Oral chemolysis is an effective, non-invasive therapy for urinary stones suspected of uric acid content

Tsaturyan, Arman; Bokova, Elizaveta; Bosshard, Piet; Bonny, Olivier; Fuster, Daniel G.; Roth, Beat (2020). Oral chemolysis is an effective, non-invasive therapy for urinary stones suspected of uric acid content. Urolithiasis, 48(6), pp. 501-507. Springer 10.1007/s00240-020-01204-8

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Despite the possible benefit from avoiding stone surgery with all its possible complications, oral chemolysis is rarely performed in patients with urinary stones suspected of uric acid content. Among the reasons for its limited use is the sparse and low-quality data on its efficacy and the lack of reliable factors predicting its outcome. We thus performed a retrospective single-center cohort study of 216 patients (median patient age 63 years) with 272 renal (48%) and/or ureteral (52%) stones treated with oral chemolysis from 01/2010 to 12/2019. Patients with low urine pH (< 6), low stone density upon non-contrast enhanced computed tomography (NCCT), radiolucent urinary stones on plain radiography, and/or a history of uric acid urolithiasis were included. Potassium citrate and/or sodium/magnesium bicarbonate were used for alkalization (target urine pH 6.5-7.2). Median stone size was 9 mm, median stone density 430 Hounsfield Units. Patients with ureteral stones < 6 mm were excluded since stones this small are very likely to pass spontaneously. The stone-free status of each patient was evaluated after 3 months using NCCT. Oral chemolysis was effective with a complete and partial response rate of stones at 3 months of 61% and 14%, respectively; 25% of stones could not be dissolved. Lower stone density (OR = 0.997 [CI 0.994-0.999]; p = 0.008) and smaller stone size (OR = 0.959 [CI 0.924-0.995]; p = 0.025) significantly increased the success rate of oral chemolysis in multivariate logistic regression analysis. More precise stone diagnostics to exclude non-uric-acid stones could further improve outcome.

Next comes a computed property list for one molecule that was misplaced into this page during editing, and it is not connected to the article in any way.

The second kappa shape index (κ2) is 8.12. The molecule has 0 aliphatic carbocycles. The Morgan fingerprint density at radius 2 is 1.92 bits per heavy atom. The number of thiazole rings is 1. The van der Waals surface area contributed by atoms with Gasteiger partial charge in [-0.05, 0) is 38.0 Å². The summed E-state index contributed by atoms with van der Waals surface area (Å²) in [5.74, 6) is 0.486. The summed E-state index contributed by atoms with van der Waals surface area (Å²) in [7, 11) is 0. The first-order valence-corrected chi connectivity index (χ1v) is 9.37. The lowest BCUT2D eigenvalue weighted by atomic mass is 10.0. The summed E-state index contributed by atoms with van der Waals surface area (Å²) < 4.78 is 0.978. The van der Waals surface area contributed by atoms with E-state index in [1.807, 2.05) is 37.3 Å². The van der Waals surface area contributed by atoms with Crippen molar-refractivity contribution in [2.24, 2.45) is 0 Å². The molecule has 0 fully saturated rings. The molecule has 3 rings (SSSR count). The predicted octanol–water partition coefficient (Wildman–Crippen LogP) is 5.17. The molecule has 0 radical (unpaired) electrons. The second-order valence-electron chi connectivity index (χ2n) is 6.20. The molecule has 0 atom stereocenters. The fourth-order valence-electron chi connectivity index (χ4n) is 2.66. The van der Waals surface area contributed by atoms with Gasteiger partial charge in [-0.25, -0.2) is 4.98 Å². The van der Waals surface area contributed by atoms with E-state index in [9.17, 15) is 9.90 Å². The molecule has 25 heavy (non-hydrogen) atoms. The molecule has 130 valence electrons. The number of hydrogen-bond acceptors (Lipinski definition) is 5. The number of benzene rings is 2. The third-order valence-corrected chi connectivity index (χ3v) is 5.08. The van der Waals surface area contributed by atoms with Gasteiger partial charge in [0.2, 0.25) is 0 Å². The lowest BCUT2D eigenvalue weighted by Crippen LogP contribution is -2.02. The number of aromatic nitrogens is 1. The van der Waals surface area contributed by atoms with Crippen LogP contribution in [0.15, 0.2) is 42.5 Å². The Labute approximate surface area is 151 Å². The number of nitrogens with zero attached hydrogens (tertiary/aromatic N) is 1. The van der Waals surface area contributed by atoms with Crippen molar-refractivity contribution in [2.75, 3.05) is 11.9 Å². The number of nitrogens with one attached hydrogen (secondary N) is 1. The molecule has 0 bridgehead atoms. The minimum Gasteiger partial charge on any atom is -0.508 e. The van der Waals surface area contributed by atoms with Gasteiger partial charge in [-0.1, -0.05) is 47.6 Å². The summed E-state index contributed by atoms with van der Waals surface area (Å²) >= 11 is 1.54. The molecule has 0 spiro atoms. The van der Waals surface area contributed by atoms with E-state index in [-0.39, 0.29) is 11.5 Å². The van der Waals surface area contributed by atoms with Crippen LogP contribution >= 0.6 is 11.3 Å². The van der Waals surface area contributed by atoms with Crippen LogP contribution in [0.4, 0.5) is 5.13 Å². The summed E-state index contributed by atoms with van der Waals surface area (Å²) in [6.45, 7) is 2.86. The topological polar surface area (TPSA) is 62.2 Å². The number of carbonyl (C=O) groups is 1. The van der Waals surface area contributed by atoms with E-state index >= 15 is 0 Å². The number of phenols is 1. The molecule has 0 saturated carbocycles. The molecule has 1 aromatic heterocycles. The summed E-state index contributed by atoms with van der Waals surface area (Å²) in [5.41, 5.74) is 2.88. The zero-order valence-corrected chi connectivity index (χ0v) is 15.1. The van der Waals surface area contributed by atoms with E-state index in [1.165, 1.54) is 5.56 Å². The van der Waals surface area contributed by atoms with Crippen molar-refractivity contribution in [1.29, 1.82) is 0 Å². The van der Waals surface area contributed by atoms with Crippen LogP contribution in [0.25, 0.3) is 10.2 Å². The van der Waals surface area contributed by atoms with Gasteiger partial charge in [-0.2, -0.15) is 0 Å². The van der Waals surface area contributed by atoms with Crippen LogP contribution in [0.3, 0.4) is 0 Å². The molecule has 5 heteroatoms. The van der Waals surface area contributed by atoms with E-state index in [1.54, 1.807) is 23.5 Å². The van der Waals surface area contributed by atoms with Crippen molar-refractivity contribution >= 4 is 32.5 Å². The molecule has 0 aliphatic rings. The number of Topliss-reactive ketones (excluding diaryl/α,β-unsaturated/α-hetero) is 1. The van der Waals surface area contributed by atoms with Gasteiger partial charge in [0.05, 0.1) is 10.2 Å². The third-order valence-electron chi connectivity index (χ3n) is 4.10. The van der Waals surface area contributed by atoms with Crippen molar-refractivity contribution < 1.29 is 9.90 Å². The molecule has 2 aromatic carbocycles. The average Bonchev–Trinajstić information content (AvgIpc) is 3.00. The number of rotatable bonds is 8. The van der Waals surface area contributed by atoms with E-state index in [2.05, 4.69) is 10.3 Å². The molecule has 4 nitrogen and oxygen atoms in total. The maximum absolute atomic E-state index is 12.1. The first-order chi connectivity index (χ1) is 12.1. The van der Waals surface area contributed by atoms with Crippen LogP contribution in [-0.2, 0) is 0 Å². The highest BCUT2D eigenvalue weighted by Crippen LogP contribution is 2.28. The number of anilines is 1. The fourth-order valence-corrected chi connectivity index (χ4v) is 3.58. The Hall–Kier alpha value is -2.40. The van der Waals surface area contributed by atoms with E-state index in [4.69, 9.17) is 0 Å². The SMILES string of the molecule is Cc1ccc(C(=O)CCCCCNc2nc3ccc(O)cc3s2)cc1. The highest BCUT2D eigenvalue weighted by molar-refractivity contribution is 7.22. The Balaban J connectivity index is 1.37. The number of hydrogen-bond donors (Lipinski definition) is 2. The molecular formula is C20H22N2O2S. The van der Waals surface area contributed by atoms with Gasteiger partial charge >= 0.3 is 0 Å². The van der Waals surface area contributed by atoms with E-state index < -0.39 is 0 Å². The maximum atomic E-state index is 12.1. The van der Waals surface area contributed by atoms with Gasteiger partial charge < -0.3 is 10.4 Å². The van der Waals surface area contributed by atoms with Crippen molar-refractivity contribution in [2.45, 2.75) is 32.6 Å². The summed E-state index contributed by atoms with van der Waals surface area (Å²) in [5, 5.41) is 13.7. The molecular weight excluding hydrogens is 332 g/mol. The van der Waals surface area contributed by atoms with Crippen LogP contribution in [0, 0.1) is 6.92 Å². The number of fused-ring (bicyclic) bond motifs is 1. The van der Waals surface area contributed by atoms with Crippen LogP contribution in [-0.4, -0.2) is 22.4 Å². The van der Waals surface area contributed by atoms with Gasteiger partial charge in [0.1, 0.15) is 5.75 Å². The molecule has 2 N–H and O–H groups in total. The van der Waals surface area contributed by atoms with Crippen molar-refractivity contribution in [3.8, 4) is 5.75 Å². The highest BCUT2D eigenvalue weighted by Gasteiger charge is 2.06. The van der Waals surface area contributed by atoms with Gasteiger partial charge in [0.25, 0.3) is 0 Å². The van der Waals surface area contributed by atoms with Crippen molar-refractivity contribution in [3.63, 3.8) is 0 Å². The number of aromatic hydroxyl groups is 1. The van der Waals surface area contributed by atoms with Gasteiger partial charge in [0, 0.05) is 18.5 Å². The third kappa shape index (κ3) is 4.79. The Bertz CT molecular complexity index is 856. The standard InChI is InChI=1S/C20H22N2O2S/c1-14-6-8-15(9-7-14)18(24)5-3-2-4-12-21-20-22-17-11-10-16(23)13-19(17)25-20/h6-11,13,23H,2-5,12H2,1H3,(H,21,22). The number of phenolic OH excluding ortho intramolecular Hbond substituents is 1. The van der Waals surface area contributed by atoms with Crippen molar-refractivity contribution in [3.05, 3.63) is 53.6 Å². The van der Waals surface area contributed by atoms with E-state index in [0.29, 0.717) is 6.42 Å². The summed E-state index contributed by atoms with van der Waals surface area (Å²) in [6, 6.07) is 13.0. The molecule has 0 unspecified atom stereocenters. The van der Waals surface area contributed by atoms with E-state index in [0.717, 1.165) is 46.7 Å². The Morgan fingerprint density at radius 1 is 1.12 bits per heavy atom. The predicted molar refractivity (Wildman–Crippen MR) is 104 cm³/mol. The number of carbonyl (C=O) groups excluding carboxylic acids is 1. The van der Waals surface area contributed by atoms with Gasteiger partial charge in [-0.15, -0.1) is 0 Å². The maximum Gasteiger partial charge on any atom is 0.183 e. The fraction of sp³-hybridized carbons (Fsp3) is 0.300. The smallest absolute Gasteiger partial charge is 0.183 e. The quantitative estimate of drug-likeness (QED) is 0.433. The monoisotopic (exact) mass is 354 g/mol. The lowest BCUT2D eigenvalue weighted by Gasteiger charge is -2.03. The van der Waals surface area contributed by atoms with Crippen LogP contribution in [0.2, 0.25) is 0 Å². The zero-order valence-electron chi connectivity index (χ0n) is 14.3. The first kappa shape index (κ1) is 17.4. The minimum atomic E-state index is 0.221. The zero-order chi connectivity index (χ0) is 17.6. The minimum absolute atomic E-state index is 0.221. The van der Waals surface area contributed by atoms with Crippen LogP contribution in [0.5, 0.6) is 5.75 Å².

Item Type:

Journal Article (Original Article)

Division/Institute:

04 Faculty of Medicine > Department of Dermatology, Urology, Rheumatology, Nephrology, Osteoporosis (DURN) > Clinic of Nephrology and Hypertension
04 Faculty of Medicine > Department of Dermatology, Urology, Rheumatology, Nephrology, Osteoporosis (DURN) > Clinic of Urology

UniBE Contributor:

Bosshard, Piet; Fuster, Daniel Guido and Roth, Beat

Subjects:

600 Technology > 610 Medicine & health

ISSN:

2194-7228

Publisher:

Springer

Language:

English

Submitter:

Daniel Guido Fuster

Date Deposited:

11 Sep 2020 14:31

Last Modified:

12 Mar 2021 07:01

Publisher DOI:

10.1007/s00240-020-01204-8

PubMed ID:

32770255

BORIS DOI:

10.7892/boris.146417

URI:

https://boris.unibe.ch/id/eprint/146417

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